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Facebook workers slam Zuckerberg over Trump’s inflammatory posts
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Facebook workers slam Zuckerberg over Trump’s inflammatory posts

The growing employee backlash against Facebook CEO Mark Zuckerberg over his refusal to act on President Donald Trump’s incendiary tweets about protests is exposing a fracture inside the company over the boss’ commitment to letting politicians speak freely.
Scores of employees across the country彩票信誉平台, including at management level, declined to work on Monday in protest. And many took to social media to express their dissent — a rare act of public defiance of Zuckerberg at a tight-lipped company where many employees revere him.
“I work at Facebook and I am not proud of how we’re showing up. The majority of coworkers I’ve spoken to feel the same way. We are making our voice heard,” Jason Toff, a director of product management, tweeted on Monday.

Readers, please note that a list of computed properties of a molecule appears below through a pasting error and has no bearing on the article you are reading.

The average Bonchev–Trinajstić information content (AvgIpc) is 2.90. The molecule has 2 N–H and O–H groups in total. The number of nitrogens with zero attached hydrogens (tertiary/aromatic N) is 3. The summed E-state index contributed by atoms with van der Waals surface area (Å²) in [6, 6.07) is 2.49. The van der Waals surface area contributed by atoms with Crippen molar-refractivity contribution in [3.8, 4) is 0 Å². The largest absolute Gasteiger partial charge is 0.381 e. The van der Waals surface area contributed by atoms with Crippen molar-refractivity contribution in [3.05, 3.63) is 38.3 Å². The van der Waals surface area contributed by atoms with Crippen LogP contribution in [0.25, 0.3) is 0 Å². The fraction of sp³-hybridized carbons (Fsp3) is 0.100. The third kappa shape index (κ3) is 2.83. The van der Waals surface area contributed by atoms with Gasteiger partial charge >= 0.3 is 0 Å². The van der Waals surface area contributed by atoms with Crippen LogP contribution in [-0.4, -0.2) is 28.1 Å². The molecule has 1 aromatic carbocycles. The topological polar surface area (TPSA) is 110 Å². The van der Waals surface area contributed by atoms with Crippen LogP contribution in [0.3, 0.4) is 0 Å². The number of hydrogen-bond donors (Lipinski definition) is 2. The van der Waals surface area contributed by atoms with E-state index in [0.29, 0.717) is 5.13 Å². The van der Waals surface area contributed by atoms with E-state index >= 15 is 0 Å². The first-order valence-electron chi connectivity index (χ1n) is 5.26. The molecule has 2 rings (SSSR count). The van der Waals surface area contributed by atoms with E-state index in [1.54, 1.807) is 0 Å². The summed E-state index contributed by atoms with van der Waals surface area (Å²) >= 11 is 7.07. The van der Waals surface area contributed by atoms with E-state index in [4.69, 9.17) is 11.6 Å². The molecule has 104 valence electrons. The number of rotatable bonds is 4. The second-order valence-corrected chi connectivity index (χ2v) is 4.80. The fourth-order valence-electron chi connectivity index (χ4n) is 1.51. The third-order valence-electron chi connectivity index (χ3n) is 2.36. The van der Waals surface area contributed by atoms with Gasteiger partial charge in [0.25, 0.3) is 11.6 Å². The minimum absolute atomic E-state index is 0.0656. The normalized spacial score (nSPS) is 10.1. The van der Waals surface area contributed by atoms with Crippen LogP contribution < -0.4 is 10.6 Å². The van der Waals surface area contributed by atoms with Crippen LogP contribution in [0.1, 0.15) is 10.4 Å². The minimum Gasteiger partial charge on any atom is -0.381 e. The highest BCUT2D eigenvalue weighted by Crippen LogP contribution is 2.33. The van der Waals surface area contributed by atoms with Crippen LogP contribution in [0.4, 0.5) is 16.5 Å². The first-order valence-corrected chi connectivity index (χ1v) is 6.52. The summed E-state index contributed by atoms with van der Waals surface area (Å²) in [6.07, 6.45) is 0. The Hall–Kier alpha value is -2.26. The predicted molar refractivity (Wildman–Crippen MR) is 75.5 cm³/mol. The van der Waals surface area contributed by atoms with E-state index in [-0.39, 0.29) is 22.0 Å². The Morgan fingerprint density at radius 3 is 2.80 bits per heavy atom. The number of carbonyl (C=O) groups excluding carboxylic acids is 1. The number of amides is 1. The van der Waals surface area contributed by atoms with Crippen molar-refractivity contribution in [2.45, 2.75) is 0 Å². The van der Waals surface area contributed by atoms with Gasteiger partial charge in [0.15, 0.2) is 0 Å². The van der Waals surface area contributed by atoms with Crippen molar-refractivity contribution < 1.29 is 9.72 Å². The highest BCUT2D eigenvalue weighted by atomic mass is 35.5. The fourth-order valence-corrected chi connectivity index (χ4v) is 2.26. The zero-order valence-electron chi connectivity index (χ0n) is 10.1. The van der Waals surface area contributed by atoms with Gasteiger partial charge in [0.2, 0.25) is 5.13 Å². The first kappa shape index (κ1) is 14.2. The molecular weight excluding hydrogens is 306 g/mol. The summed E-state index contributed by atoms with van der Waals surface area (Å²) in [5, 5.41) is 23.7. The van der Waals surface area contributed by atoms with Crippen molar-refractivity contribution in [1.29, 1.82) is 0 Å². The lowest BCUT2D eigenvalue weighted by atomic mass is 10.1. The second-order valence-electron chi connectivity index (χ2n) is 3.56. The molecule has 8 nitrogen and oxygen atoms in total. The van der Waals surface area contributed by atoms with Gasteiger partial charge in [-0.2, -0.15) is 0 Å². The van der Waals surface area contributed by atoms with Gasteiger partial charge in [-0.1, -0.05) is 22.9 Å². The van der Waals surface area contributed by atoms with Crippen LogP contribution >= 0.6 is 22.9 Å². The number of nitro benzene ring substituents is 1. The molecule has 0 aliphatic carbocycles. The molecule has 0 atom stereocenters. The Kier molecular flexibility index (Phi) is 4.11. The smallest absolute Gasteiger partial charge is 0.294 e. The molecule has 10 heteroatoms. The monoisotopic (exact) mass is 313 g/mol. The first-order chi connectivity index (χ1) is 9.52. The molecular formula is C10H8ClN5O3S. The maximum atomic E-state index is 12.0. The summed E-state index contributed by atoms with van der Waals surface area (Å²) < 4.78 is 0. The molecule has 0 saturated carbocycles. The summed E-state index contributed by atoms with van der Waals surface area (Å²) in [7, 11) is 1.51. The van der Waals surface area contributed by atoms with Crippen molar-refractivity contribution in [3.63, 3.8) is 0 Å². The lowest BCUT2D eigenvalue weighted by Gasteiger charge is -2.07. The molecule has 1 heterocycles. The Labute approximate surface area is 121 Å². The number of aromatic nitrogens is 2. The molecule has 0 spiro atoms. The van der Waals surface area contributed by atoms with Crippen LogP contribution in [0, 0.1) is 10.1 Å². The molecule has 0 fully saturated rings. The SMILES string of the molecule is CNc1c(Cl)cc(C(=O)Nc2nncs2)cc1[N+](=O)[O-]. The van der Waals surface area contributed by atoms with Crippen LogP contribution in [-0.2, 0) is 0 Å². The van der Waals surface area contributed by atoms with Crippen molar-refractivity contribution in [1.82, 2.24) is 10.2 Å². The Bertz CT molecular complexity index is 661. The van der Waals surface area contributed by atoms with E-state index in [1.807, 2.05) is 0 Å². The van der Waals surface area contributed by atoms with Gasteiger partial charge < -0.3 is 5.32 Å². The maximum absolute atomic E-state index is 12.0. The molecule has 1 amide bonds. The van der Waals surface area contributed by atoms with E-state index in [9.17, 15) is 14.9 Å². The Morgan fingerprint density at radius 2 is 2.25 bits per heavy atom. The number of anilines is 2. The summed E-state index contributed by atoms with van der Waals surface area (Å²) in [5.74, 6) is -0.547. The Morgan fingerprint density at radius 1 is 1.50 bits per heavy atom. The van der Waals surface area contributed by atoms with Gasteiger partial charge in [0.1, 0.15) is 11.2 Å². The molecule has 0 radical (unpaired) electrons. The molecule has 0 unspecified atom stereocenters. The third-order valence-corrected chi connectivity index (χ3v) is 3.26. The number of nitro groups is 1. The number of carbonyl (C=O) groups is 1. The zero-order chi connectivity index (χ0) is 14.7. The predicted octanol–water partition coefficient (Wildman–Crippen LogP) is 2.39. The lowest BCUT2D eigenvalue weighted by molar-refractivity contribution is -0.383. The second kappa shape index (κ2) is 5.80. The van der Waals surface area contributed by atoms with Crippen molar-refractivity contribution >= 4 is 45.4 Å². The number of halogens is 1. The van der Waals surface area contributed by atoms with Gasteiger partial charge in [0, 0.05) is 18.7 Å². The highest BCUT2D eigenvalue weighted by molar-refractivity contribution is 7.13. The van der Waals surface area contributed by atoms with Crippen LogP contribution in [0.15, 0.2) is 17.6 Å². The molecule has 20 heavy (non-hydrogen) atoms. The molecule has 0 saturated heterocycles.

“The hateful rhetoric advocating violence against Black demonstrators by the U.S. president does not warrant defense under the guise of free expression,” one company official posted on their Facebook profile. The person, a former Republican senior staffer who was among those who took off work, declined to be named out of concern about public recrimination.
The intensity of the reaction is a particularly revealing example of how Zuckerberg’s approach to political involvement is creating as many problems for him as it is solving. Liberals wonder if the man having private phone calls and dinners with Trump is cozying up to the administration, while conservatives allege that Facebook's efforts to draw lines on certain content smack of bias. In deciding in this latest case not to act against the president of the United States, Zuckerberg may find that he has put himself in the most contentious position yet — risking internal revolt.
The Trump tweet that ignited the debate came early Friday morning, about protests over the death of George Floyd under the knee of a white Minneapolis police officer. "When the looting starts, the shooting starts," he tweeted in part. Twitter labeled the tweet for "glorifying violence" for threatening demonstrators, though Trump later said he was referring to looters themselves becoming violent. Zuckerberg declined to take action despite what he described in a post as a "visceral negative reaction" to Trump's post.
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